Gold prices fell for a second straight session on Monday as the U.S. dollar firmed, while investors weighed measures taken by authorities to assuage fears of a crisis in the global banking sector.

Spot gold was down 0.5% at $1,967.86 per ounce, as of 0632 GMT. U.S. gold futures slipped 0.8% to $1,968.90.

The dollar index rose 0.2% and made bullion less affordable for overseas buyers.

First Citizens BancShares Inc will acquire all of Silicon Valley Bank's deposits and loans from the Federal Deposit Insurance Corporation. The news cast an uneasy calm over fragile markets on Monday.

"Markets continue to adopt a cautious stance... On net, the mix of growth worries, lingering concerns of banking stresses could benefit safe-haven proxies such as USD, JPY and gold in the interim," said OCBC FX strategist Christopher Wong.

Gold had risen above the $2,000 mark after the sudden collapse of two U.S. lenders, but has since pulled back from those levels after rescue measures by authorities, including UBS' takeover of ailing Credit Suisse.

However, worries persisted that regulators are yet to contain the worst shock to the banking sector since the 2008 financial crisis after shares of Deutsche Bank plunged on Friday.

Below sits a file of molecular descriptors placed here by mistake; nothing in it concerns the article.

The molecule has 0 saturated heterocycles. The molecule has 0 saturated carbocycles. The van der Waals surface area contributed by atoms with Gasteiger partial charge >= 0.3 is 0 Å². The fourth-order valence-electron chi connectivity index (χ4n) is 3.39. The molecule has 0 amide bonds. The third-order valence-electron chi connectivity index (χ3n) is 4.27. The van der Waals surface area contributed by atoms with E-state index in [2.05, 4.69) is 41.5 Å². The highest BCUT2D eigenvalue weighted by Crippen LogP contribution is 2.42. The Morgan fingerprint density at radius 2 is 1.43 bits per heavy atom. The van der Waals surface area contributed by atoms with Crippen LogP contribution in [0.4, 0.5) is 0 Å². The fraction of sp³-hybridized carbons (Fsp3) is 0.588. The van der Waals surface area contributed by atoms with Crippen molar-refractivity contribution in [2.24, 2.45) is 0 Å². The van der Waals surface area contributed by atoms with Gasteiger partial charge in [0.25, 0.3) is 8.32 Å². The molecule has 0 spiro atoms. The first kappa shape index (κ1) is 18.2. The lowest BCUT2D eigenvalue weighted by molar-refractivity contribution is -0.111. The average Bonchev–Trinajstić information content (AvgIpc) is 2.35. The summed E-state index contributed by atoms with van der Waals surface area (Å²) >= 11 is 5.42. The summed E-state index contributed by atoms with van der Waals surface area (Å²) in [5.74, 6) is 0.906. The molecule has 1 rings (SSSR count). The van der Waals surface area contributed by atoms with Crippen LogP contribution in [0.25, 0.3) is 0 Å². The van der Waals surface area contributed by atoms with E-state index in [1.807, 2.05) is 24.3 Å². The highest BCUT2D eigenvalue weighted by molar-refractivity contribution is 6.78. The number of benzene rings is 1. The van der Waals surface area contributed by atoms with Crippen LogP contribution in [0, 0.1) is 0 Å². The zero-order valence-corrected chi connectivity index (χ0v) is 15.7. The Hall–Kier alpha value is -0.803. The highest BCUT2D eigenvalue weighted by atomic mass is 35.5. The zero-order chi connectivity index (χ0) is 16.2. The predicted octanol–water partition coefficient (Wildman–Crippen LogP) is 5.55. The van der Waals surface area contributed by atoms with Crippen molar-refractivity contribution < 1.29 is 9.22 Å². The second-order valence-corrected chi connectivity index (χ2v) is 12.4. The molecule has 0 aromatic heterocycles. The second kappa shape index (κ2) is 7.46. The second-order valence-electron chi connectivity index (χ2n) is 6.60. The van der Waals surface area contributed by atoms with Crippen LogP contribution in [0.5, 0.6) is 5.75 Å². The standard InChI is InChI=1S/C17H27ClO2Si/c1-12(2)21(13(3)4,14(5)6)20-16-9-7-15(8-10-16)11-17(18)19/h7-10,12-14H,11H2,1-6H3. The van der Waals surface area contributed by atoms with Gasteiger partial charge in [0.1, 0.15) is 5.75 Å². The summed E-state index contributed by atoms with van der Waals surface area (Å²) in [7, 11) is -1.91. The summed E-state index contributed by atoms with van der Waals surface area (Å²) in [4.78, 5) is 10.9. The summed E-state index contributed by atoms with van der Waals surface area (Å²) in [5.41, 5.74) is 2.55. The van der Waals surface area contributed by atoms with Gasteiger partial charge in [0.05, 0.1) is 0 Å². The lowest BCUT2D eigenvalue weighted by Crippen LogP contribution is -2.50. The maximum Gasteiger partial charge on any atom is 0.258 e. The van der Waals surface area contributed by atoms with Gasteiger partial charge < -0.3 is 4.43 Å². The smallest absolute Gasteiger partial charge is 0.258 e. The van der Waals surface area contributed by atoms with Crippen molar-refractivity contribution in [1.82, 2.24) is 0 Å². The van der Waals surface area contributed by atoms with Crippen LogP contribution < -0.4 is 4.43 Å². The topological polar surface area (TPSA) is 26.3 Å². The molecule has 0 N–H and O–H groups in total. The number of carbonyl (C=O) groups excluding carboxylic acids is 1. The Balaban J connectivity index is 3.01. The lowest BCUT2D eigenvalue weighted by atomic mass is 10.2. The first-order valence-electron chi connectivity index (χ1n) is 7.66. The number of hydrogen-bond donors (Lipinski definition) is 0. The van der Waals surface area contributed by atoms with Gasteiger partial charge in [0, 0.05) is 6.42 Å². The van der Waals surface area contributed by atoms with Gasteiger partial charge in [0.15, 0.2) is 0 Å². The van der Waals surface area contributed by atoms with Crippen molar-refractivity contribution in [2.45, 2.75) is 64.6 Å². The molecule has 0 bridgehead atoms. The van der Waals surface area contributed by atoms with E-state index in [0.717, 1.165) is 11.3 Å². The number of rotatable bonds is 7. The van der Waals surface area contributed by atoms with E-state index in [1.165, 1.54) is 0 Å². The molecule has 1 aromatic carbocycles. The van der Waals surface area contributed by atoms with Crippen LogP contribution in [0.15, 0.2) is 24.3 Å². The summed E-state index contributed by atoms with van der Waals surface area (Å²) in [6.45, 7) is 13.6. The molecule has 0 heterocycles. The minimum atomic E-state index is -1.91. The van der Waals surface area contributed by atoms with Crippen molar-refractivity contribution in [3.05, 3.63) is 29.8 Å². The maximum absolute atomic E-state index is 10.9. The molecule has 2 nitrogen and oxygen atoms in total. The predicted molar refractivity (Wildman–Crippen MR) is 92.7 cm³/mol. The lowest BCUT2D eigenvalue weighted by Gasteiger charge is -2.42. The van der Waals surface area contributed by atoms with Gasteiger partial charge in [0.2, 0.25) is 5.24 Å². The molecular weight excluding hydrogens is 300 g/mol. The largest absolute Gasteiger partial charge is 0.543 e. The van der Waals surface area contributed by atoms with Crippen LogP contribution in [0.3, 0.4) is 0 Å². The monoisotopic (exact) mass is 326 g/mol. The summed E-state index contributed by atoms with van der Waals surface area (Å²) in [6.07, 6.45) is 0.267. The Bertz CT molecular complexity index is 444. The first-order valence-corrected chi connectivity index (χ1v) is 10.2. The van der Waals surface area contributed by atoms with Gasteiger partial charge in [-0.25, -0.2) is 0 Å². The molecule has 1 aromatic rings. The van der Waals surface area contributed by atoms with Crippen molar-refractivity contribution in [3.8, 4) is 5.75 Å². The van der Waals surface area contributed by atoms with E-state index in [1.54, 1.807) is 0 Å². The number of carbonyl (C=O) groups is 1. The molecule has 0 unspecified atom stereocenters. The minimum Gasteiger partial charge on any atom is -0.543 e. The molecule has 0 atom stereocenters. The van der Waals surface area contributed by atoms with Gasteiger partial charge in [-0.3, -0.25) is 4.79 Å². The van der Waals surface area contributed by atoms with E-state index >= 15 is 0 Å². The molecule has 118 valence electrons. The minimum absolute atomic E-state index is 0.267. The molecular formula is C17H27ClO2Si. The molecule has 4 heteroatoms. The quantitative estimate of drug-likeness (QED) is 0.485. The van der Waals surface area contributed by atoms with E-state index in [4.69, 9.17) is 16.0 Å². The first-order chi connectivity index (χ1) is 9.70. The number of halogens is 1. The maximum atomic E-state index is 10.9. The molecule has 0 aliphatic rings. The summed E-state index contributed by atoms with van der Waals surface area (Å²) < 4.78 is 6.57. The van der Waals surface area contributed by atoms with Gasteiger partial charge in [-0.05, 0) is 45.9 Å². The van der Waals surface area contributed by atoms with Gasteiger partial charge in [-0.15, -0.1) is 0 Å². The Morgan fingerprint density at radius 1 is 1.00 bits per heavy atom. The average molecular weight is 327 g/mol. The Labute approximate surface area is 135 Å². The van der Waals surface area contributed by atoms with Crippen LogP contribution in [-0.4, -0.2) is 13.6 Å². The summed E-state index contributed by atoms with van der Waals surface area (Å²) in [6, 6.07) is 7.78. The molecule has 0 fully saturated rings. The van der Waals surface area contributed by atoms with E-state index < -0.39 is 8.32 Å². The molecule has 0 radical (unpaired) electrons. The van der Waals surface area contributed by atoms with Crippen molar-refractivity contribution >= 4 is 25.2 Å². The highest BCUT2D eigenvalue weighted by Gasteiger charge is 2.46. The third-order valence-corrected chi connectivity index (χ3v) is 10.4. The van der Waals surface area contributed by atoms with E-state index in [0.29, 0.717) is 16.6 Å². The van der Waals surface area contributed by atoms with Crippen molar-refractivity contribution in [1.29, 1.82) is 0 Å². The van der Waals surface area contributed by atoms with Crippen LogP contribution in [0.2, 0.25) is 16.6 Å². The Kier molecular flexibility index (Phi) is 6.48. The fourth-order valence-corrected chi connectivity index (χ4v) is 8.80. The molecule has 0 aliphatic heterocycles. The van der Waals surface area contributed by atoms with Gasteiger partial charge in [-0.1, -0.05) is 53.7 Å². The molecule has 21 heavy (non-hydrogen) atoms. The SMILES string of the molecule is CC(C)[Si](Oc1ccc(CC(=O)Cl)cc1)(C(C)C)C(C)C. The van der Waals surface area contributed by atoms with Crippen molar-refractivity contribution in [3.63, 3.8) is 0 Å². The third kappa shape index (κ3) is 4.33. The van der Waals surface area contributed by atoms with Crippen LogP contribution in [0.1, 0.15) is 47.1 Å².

Recent stress in the sector and the possibility of a follow-on credit crunch brings the United States closer to recession, Minneapolis U.S. Federal Reserve President Neel Kashkari said.

The threat of a recession has resulted in investors increasing their allocation to the precious metal in droves, ANZ said in a note.

Markets are pricing in a 70% chance of the Fed standing pat on interest rates at its May meeting, according to the CME FedWatch tool.

While gold is considered a hedge against inflation and economic uncertainties, higher interest rates discourage investment in non-yielding bullion.

Spot silver shed 1% to $22.99 per ounce, platinum lost 0.7% at $970.51 and palladium slipped 0.9% to $1,402.79.

(Reporting by Kavya Guduru in Bengaluru; Editing by Sherry Jacob-Phillips and Sonia Cheema)